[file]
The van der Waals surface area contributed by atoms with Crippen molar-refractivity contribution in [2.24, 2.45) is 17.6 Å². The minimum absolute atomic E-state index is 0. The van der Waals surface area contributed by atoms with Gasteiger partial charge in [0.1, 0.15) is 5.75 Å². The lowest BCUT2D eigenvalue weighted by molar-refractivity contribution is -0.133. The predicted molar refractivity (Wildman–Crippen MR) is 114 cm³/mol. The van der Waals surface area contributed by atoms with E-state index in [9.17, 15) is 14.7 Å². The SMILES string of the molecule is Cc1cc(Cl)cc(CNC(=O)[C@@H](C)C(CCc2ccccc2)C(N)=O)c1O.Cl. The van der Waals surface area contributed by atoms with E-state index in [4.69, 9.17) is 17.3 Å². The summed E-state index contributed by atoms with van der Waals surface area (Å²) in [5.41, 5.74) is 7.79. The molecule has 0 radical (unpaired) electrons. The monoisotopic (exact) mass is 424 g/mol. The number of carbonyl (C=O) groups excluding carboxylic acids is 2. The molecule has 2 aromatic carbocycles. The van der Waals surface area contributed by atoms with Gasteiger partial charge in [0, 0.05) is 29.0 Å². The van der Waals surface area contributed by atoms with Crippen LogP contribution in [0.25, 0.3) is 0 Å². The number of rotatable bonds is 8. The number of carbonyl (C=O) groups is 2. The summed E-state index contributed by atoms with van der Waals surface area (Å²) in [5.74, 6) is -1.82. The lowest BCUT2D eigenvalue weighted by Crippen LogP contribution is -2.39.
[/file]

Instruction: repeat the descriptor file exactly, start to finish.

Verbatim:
The van der Waals surface area contributed by atoms with Crippen molar-refractivity contribution in [2.24, 2.45) is 17.6 Å². The minimum absolute atomic E-state index is 0. The van der Waals surface area contributed by atoms with Gasteiger partial charge in [0.1, 0.15) is 5.75 Å². The lowest BCUT2D eigenvalue weighted by molar-refractivity contribution is -0.133. The predicted molar refractivity (Wildman–Crippen MR) is 114 cm³/mol. The van der Waals surface area contributed by atoms with E-state index in [9.17, 15) is 14.7 Å². The SMILES string of the molecule is Cc1cc(Cl)cc(CNC(=O)[C@@H](C)C(CCc2ccccc2)C(N)=O)c1O.Cl. The van der Waals surface area contributed by atoms with E-state index in [4.69, 9.17) is 17.3 Å². The summed E-state index contributed by atoms with van der Waals surface area (Å²) in [5.41, 5.74) is 7.79. The molecule has 0 radical (unpaired) electrons. The monoisotopic (exact) mass is 424 g/mol. The number of carbonyl (C=O) groups excluding carboxylic acids is 2. The molecule has 2 aromatic carbocycles. The van der Waals surface area contributed by atoms with Gasteiger partial charge in [0, 0.05) is 29.0 Å². The van der Waals surface area contributed by atoms with Crippen LogP contribution in [0.25, 0.3) is 0 Å². The number of rotatable bonds is 8. The number of carbonyl (C=O) groups is 2. The summed E-state index contributed by atoms with van der Waals surface area (Å²) in [5.74, 6) is -1.82. The lowest BCUT2D eigenvalue weighted by Crippen LogP contribution is -2.39.